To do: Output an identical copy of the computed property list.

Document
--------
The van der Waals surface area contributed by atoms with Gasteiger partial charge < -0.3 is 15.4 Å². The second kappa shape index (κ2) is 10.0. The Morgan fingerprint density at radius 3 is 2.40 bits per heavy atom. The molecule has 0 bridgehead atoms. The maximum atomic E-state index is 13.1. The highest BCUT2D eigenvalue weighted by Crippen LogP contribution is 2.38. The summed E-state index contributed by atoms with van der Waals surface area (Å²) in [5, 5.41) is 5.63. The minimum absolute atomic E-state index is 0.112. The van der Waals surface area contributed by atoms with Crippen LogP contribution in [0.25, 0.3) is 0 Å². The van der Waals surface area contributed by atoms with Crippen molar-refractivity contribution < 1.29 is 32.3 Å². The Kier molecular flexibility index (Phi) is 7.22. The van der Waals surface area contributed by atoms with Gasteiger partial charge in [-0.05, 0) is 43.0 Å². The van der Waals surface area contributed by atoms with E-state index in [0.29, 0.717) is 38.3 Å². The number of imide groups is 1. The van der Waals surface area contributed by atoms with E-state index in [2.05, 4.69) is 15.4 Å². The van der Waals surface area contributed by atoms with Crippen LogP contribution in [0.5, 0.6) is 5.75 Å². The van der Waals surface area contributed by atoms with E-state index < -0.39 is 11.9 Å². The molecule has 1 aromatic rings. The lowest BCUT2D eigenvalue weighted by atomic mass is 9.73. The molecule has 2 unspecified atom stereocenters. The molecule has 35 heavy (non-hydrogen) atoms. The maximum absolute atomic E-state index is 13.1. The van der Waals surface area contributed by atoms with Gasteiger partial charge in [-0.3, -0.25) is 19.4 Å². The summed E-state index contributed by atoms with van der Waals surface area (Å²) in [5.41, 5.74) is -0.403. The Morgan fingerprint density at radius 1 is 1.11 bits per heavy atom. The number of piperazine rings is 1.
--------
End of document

The van der Waals surface area contributed by atoms with Gasteiger partial charge < -0.3 is 15.4 Å². The second kappa shape index (κ2) is 10.0. The Morgan fingerprint density at radius 3 is 2.40 bits per heavy atom. The molecule has 0 bridgehead atoms. The maximum atomic E-state index is 13.1. The highest BCUT2D eigenvalue weighted by Crippen LogP contribution is 2.38. The summed E-state index contributed by atoms with van der Waals surface area (Å²) in [5, 5.41) is 5.63. The minimum absolute atomic E-state index is 0.112. The van der Waals surface area contributed by atoms with Crippen LogP contribution in [0.25, 0.3) is 0 Å². The van der Waals surface area contributed by atoms with Crippen molar-refractivity contribution < 1.29 is 32.3 Å². The Kier molecular flexibility index (Phi) is 7.22. The van der Waals surface area contributed by atoms with Gasteiger partial charge in [-0.05, 0) is 43.0 Å². The van der Waals surface area contributed by atoms with E-state index in [0.29, 0.717) is 38.3 Å². The number of imide groups is 1. The van der Waals surface area contributed by atoms with E-state index in [2.05, 4.69) is 15.4 Å². The van der Waals surface area contributed by atoms with Crippen LogP contribution in [0.5, 0.6) is 5.75 Å². The van der Waals surface area contributed by atoms with E-state index < -0.39 is 11.9 Å². The molecule has 1 aromatic rings. The lowest BCUT2D eigenvalue weighted by atomic mass is 9.73. The molecule has 2 unspecified atom stereocenters. The molecule has 35 heavy (non-hydrogen) atoms. The maximum absolute atomic E-state index is 13.1. The van der Waals surface area contributed by atoms with Gasteiger partial charge in [-0.3, -0.25) is 19.4 Å². The summed E-state index contributed by atoms with van der Waals surface area (Å²) in [5.41, 5.74) is -0.403. The Morgan fingerprint density at radius 1 is 1.11 bits per heavy atom. The number of piperazine rings is 1.